Coons: After Biden, other officials likely searching for classified docs
In light of the discovery of additional classified documents in President Biden's home, many other senior and former elected officials are likely conducting personal searches for any documents they might have, Sen. Chris Coons (D-Del.) told ABC's "This Week" Sunday.
Driving the news: Justice Department investigators on Friday conducted a 13-hour search of Biden's Delaware home and discovered six items containing classified documents, the president’s lawyer said Saturday night.
- The search was conducted voluntarily following an invitation from the president's personal attorneys and the documents discovered date back to Biden's time as vice president and a senator.
What they're saying: Coons said he believed Biden's possession of the documents was "inadvertent" and that the dual investigations into Biden and former President Trump's possession of classified records would show a "fairly sharp difference in intent and in response."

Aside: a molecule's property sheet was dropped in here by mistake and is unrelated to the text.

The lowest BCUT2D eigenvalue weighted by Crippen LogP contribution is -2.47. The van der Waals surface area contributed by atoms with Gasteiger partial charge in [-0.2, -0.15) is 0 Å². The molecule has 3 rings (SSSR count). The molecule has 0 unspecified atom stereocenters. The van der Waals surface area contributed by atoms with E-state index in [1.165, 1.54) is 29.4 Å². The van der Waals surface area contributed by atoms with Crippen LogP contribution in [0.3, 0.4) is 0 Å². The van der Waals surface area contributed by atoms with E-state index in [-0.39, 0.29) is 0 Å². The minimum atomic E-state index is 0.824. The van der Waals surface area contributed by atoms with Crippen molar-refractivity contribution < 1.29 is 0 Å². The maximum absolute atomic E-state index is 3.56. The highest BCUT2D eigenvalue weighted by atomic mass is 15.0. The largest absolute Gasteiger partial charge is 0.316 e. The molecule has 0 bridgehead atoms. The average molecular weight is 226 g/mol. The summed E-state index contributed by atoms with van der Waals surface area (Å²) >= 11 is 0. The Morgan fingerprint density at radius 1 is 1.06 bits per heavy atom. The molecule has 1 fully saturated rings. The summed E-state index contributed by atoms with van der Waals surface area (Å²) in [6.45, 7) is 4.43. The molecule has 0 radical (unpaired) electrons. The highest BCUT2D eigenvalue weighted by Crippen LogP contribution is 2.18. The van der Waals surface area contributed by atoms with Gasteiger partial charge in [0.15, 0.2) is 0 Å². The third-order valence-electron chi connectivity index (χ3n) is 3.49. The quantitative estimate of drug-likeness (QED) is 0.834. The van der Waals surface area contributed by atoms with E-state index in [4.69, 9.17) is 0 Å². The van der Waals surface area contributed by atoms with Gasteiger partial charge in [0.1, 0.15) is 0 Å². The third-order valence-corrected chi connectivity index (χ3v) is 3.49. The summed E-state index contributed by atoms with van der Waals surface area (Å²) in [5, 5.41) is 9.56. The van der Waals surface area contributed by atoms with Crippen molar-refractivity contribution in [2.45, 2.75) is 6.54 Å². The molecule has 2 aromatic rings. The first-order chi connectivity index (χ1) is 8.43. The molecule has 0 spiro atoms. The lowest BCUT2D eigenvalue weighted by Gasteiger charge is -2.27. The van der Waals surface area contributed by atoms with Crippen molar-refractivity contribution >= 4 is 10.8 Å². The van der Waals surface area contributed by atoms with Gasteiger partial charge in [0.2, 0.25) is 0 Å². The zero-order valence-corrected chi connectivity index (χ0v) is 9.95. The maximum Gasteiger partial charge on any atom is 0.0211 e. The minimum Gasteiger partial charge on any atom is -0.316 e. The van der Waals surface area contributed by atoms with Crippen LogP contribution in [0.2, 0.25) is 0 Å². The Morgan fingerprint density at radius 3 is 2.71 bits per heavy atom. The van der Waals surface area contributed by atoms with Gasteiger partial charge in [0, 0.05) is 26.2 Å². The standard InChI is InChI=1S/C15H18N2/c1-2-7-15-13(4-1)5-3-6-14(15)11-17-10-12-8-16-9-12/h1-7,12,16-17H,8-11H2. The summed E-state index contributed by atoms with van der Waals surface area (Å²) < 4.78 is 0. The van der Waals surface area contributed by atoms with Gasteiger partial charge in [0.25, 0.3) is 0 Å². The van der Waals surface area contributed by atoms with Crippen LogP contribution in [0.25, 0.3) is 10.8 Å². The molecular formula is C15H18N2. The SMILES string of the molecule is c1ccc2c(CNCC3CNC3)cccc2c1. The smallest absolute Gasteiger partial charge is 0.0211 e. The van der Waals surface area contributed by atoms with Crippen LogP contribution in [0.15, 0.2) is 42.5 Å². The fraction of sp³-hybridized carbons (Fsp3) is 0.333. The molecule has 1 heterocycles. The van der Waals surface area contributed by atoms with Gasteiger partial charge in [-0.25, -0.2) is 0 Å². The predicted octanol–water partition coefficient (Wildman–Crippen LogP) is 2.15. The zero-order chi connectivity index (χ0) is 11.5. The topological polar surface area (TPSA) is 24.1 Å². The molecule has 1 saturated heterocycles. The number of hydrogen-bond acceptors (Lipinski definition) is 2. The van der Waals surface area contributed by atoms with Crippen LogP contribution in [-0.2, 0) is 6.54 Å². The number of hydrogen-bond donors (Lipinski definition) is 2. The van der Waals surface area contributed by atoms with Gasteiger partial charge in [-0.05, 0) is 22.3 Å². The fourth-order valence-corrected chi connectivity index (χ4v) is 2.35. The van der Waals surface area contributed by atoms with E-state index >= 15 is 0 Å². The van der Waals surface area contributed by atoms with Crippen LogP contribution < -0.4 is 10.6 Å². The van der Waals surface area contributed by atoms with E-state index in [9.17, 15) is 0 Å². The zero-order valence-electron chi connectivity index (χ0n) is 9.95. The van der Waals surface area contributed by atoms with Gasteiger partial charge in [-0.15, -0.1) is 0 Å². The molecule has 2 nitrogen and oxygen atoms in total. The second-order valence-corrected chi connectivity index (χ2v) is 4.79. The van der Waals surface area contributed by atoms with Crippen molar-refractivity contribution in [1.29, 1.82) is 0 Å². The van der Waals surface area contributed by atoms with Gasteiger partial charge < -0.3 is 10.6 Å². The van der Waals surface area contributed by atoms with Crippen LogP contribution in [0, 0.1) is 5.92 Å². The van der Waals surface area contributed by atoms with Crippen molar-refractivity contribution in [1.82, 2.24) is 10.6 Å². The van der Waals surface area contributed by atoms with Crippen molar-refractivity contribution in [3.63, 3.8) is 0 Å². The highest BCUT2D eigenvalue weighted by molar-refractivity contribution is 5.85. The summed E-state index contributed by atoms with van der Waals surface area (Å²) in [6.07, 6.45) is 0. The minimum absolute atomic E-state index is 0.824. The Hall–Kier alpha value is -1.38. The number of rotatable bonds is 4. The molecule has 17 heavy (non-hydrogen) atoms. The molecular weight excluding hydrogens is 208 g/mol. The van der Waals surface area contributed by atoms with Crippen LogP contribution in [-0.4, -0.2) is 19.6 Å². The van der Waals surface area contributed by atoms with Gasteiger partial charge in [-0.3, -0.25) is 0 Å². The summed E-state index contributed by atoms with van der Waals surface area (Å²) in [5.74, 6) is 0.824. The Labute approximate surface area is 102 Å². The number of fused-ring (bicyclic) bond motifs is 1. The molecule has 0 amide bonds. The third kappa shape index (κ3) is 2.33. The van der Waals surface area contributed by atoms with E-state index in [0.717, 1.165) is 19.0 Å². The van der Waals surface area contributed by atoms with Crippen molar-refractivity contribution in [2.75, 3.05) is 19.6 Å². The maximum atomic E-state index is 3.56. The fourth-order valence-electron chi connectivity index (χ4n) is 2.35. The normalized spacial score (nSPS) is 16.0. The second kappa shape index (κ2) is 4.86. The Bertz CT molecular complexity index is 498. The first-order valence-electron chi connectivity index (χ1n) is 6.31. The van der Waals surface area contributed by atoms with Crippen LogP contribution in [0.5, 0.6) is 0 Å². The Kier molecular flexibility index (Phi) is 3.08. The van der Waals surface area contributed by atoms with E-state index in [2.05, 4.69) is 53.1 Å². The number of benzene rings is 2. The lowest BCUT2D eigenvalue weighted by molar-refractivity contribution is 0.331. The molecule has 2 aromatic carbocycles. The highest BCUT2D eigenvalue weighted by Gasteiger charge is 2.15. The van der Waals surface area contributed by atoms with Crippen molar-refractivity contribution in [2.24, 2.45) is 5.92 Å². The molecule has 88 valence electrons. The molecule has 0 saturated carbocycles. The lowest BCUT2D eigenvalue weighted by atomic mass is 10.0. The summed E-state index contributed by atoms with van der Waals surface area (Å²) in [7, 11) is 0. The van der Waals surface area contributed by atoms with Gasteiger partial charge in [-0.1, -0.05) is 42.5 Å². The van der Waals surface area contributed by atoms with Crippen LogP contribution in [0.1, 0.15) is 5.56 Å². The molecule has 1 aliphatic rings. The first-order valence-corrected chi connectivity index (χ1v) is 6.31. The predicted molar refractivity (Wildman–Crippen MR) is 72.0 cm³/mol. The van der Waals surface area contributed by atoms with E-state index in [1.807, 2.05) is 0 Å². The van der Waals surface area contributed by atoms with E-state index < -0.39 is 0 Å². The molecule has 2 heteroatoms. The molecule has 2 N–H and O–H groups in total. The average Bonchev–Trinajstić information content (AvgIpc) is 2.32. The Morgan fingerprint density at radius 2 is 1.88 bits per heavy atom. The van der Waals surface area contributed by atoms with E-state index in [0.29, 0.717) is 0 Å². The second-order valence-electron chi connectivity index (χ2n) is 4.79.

- "I suspect there's a lot of senior or former elected officials now doing a fairly thorough search of the documents they have, in their homes, or in storage, or in their institutes," Coons added.
- Coons acknowledged that there would be political fallout for Biden due to discovery of the classified documents.
- "I think the fallout is right now," he said. "We're talking about this instead of President Biden's leadership on confronting Russian aggression in Ukraine or talking about something I do think is on people's minds — the potential of a debt ceiling fight and a default. The political fallout is it's going to take focus and attention."
The big picture: Key details regarding the volume of documents, methods of discovery, and reaction by Biden and Trump distinguish the two cases.
- But the discovery has led to widespread fallout for the sitting president as Republicans have seized on the records to accuse Biden of hypocrisy.